Nitrogen-Cycle

The image above shows a typical nitrogen cycle that occurs on earth daily. For an aquaponics system to function properly, we depend highly on the bacteria and its function in the nitrogen cycle. To begin with, Nitrogen really is the fundamental element for all living things on Earth. Essentially, every living organism on earth needs it to transform from one state to another.

Nitrogen cycle is the process whereby microorganisms convert nitrogen that exists in the air (about 78% of the earth’s atmosphere) and organic compounds such as fish excretion, into usable form such as Nitrite and Nitrate in an aquaponics system.

It is the invaluable process that converts fish waste into nutrients or natural fertilizers for plants in aquaponics set-ups for free. This plays a very important role in aquaponics, for without it the system water would turn toxic and your fish and plants will die. This is the process that makes aquaponics work, well this is the process that makes life work on Earth really. We just can’t live without it.

Your aquaponics water need not be chemically treated and can be re-used over and over again without having to be replaced. That’s why in aquaponics the term ‘cycled’ is a must know. This is when your system has built sufficient bacteria to convert all the ammonia produced into nitrate for your plants to consume as natural nutrients. These bacteria exist in the air and will propagate naturally in your fish tank and growbed.

Now this bacteria are actually microscopic organisms that will multiply naturally when the right environment and steps are followed. For anyone who is serious about starting aquaponics systems, you need to know how to create and maintain this environment for the bacteria to strive.

Don’t let this scare you though, don’t worry, it’s easy to do. This healthy colony of bacteria will go a long way in determining the success of your aquaponics system. Ultimately, a mature system will have enough bacteria to convert all the fish waste produced into nitrate, that is fertilizer for your plants to grow healthily.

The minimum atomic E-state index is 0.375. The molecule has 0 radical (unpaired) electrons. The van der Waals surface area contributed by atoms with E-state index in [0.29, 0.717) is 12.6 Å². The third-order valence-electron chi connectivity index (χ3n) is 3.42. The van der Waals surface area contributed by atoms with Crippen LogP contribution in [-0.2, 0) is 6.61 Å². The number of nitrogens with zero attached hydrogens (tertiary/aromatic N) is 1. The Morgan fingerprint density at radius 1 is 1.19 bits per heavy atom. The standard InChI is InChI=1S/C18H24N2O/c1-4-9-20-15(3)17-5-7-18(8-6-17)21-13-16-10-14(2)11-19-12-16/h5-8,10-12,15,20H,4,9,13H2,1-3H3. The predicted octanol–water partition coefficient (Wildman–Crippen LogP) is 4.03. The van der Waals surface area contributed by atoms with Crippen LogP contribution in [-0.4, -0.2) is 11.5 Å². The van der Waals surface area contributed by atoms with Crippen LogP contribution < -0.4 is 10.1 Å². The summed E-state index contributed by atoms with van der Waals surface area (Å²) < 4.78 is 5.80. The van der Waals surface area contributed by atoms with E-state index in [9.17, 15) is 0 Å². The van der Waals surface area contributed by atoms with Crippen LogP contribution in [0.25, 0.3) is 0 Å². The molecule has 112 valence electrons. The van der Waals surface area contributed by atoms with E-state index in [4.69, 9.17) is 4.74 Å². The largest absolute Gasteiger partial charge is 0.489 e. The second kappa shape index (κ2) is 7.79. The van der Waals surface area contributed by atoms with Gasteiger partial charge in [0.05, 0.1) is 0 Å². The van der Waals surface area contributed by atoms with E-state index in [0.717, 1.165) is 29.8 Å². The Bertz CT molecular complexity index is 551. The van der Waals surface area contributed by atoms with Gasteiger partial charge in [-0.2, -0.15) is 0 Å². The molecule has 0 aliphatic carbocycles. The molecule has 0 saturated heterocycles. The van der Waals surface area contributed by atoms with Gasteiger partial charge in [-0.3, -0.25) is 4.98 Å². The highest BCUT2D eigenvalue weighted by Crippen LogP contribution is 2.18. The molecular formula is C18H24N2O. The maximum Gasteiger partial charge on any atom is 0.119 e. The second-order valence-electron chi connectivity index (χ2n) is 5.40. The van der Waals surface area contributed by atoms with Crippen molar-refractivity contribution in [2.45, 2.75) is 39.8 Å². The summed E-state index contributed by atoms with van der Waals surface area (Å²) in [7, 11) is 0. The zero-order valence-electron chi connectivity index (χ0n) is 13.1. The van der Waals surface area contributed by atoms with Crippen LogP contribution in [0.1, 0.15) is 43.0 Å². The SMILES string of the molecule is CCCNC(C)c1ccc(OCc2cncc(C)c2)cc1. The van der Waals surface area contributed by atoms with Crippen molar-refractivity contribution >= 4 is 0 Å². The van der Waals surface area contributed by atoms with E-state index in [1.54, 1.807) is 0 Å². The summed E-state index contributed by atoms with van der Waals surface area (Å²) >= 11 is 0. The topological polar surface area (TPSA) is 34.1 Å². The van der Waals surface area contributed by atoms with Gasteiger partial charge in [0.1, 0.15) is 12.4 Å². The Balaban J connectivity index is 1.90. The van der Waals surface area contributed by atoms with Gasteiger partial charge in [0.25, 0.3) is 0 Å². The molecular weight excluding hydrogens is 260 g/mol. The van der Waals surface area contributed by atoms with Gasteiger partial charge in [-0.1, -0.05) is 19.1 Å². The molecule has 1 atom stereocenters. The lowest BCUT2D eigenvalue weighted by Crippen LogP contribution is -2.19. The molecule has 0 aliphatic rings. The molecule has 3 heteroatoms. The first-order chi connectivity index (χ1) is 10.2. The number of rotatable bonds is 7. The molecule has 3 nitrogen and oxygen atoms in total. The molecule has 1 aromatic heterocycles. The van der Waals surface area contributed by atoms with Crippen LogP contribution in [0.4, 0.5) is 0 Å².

Aquaponics Cycle


In a nutshell, this is how the nitrogen cycle works in an aquaponics system. The fish will excrete ammonia through their faeces, urine and gills. Interestingly about 80% of it comes from the gills and 17% from their faeces. Of course this varies from one fish species to another, but generally those are the figures.

The ammonia (NH3) produced by the fish will then be converted to Nitrite (NO2) also called the nitrification cycle by Nitrosomonas bacteria. The nitrite will then be converted to Nitrate (NO3) by Nitrobactor bacteria. And Nitrate is the nutrient you need to nourish your plants.

So, in essence there are two main types of bacteria you need for your aquaponics system:

  • The Nitrosomonas bacteria – as a re-cap, this bacteria converts ammonia into nitrite. Nitrite is a less poisonous compound for the fish compared to ammonia but is still of no use for the plants. Nevertheless, high levels of nitrite will cause damage to fish gills and prevent them from taking in oxygen and eventually die if not attended to accordingly.
  • Nitrobacter bacteria – They convert nitrite to nitrate and is next in the line up of bacterium in the cycle. They actually consume this nitrite and convert it to nitrate at the end of the cycle. Nitrate is readily accessible to plants as a good source of nutrient. The good thing is, fish can tolerate a much higher level of nitrate compared to nitrite or ammonia. When you have sufficiently built these bacteria to convert all your system’s ammonia into nitrate, your system is said to have been ‘cycled’.

The cycling period takes about 2 weeks to a month normally, however this is greatly affected by your external environments. In colder countries, this tends to be slower and faster on the other hand in warmer geographical locations. That’s why it’s always easier to cycle your system during summer times.

So, there you have it. A crash-course on the nitrogen cycle for your aquaponics system. Hope this has helped you better understand how aquaponics systems work.

 


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